However, if the rupee depreciates much, the economy in dollar terms would be that much smaller.
India is eyeing the tag of the world’s third-largest economy by 2030, after overtaking France as the sixth-largest economy and coming close to the UK, which is at the fifth place.
Economic Affairs Secretary Subhash Chandra Garg said on Saturday the Indian economy is at a take-off stage and is expected to be the world’s third largest by 2030 with GDP worth $10 trillion.
This means India is aiming to overtake the UK, Japan and Germany by 2030, to be behind only the US and China.
In the first 40 years of independence, the country hardly grew at 3.5 per cent and today, 7-8 per cent is the norm, Garg said at a function to mark the platinum jubilee celebrations of the Institute of Cost Accountants of India.
“Eight per cent growth is very much achievable... If we keep that... we can look forward to be an Indian economy of $10 trillion, which will be the third-largest economy in the world," Garg said.
What Garg said is a possibility, at least theoretically. According to the World Bank data, India had a GDP of $2.59 trillion in 2017, higher than $2.58 trillion of France.
If India grows at 8 per cent a year at constant prices on average, the economy could expand to over 10 trillion by 2028 itself. This would be subject to the assumption of 4 per cent inflation rate a year, which is also the target range of the Reserve Bank of India.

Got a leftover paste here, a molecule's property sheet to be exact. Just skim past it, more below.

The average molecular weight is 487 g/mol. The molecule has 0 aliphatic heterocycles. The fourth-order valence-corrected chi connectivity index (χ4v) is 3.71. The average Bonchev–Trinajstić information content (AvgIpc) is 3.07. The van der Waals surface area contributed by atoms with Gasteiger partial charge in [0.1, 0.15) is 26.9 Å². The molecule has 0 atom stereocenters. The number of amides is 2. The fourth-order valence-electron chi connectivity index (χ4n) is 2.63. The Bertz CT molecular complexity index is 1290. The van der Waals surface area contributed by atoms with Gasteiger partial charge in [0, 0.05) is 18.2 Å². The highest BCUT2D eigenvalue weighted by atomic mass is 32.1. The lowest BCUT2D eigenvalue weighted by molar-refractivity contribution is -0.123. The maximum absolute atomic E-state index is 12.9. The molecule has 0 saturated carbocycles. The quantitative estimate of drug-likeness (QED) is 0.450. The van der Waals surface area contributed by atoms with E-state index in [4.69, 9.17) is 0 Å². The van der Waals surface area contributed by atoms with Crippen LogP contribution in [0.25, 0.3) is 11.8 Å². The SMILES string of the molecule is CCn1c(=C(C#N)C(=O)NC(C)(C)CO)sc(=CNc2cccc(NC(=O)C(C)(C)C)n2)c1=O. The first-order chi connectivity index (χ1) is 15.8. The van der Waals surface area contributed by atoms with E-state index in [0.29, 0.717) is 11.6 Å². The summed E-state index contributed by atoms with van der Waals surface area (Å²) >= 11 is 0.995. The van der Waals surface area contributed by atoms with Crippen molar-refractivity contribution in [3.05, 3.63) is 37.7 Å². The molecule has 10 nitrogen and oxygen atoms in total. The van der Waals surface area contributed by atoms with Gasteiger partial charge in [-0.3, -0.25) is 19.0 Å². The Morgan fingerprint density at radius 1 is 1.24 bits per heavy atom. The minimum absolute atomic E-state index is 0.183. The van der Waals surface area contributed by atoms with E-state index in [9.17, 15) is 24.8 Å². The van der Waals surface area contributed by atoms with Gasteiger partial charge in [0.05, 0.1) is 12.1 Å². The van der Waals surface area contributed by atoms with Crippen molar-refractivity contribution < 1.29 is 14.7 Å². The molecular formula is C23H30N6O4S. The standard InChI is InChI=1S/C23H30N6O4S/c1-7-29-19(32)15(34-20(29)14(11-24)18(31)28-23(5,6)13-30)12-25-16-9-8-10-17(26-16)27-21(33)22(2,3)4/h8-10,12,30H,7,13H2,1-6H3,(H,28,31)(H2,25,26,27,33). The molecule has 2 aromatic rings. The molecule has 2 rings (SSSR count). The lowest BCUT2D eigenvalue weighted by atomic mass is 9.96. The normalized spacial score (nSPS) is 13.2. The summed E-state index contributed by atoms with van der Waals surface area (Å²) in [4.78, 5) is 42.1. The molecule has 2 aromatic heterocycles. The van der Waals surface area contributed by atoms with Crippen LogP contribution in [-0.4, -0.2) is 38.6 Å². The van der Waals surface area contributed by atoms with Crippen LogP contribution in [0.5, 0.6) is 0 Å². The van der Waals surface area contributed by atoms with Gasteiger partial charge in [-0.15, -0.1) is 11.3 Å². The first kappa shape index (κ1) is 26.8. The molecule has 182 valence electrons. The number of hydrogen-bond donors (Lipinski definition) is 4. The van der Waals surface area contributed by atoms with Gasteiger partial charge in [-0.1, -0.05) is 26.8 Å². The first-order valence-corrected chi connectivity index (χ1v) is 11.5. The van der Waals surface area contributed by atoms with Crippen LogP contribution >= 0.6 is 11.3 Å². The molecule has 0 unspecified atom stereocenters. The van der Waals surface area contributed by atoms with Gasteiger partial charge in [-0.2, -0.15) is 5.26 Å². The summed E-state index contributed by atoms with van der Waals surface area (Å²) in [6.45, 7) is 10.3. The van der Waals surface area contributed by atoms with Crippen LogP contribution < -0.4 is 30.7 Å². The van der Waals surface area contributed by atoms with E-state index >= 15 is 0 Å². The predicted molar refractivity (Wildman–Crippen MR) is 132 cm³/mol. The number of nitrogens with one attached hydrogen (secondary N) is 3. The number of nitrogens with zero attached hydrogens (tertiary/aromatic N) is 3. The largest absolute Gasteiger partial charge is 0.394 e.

The 4 per cent inflation rate would make the economy grow by 12 per cent a year at the current prices. If the inflation rate turns out to be higher, then the target would be met sooner.
If the economy grows by 7 per cent a year on average, it would cross 10- trillion mark by 2030, subject to 4 per cent inflation rate a year.
However, these calculations are subject to the dollar-rupee matrix. If the rupee depreciates much, the economy in dollar terms would be that much smaller.
Although the economy grew at a four-year low of 6.7 per cent in 2017-18, the government projects it to grow between 7-7.5 per cent in the current financial year.
Devendra Pant, chief economist at India Ratings, said India is likely to grow at 7.5 per cent for about a decade, if there are no major headwinds or policy goof-ups.
However, to maintain that growth rate, the country would have to work on its supply side issues, otherwise a sustained real economic growth rate of 7.5 per cent would raise inflation and heat up the economy, he warned.
Earlier, Jaitley had expected India to become the bigger economy than UK's by next year. Britain's economy was just about $25 billion bigger than India’s at $2.62 trillion in 2017. However, there was a significant gap between the top four economies and India.
In 2017, the US was the world's largest economy with a size of $ 19.39 trillion, followed by China ($12.23 trillion). Japan ($4.87 trillion) and Germany ($3.67 trillion) are at the third and fourth places, respectively, according to the World Bank data.
Photograph: Anindito Mukherjee/Reuters.